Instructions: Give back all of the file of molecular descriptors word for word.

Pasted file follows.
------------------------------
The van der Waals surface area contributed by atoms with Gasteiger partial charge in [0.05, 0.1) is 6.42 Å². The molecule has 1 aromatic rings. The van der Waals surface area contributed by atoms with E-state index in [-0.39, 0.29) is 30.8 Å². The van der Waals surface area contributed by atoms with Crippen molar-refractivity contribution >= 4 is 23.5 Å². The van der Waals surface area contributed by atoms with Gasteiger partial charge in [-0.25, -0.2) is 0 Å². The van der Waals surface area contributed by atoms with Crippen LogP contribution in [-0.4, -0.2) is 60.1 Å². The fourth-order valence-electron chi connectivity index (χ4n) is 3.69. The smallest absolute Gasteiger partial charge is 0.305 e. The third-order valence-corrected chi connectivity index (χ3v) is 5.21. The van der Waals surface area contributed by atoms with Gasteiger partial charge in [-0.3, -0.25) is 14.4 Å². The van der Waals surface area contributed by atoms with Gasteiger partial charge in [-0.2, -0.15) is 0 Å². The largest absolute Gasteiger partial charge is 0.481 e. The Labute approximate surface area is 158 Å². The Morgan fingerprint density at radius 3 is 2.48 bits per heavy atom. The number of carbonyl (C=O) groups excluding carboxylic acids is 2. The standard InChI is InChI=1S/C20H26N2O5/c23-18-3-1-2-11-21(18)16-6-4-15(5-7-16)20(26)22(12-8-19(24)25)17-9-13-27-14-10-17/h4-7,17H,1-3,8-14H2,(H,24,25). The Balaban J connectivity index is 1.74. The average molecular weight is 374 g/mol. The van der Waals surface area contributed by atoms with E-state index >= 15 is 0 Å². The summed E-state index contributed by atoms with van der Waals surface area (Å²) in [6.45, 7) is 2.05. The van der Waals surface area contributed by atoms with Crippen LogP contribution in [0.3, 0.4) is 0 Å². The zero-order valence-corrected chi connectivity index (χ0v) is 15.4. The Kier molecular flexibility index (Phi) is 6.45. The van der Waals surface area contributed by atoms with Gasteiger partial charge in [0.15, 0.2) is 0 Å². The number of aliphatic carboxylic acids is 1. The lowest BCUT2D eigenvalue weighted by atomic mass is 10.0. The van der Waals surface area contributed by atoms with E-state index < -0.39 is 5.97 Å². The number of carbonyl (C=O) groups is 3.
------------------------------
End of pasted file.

The van der Waals surface area contributed by atoms with Gasteiger partial charge in [0.05, 0.1) is 6.42 Å². The molecule has 1 aromatic rings. The van der Waals surface area contributed by atoms with E-state index in [-0.39, 0.29) is 30.8 Å². The van der Waals surface area contributed by atoms with Crippen molar-refractivity contribution >= 4 is 23.5 Å². The van der Waals surface area contributed by atoms with Gasteiger partial charge in [-0.25, -0.2) is 0 Å². The van der Waals surface area contributed by atoms with Crippen LogP contribution in [-0.4, -0.2) is 60.1 Å². The fourth-order valence-electron chi connectivity index (χ4n) is 3.69. The smallest absolute Gasteiger partial charge is 0.305 e. The third-order valence-corrected chi connectivity index (χ3v) is 5.21. The van der Waals surface area contributed by atoms with Gasteiger partial charge in [-0.3, -0.25) is 14.4 Å². The van der Waals surface area contributed by atoms with Gasteiger partial charge in [-0.2, -0.15) is 0 Å². The largest absolute Gasteiger partial charge is 0.481 e. The Labute approximate surface area is 158 Å². The Morgan fingerprint density at radius 3 is 2.48 bits per heavy atom. The number of carbonyl (C=O) groups excluding carboxylic acids is 2. The standard InChI is InChI=1S/C20H26N2O5/c23-18-3-1-2-11-21(18)16-6-4-15(5-7-16)20(26)22(12-8-19(24)25)17-9-13-27-14-10-17/h4-7,17H,1-3,8-14H2,(H,24,25). The Balaban J connectivity index is 1.74. The average molecular weight is 374 g/mol. The van der Waals surface area contributed by atoms with E-state index >= 15 is 0 Å². The summed E-state index contributed by atoms with van der Waals surface area (Å²) in [6.45, 7) is 2.05. The van der Waals surface area contributed by atoms with Crippen LogP contribution in [0.3, 0.4) is 0 Å². The zero-order valence-corrected chi connectivity index (χ0v) is 15.4. The Kier molecular flexibility index (Phi) is 6.45. The van der Waals surface area contributed by atoms with Gasteiger partial charge in [0.15, 0.2) is 0 Å². The number of aliphatic carboxylic acids is 1. The lowest BCUT2D eigenvalue weighted by atomic mass is 10.0. The van der Waals surface area contributed by atoms with E-state index < -0.39 is 5.97 Å². The number of carbonyl (C=O) groups is 3.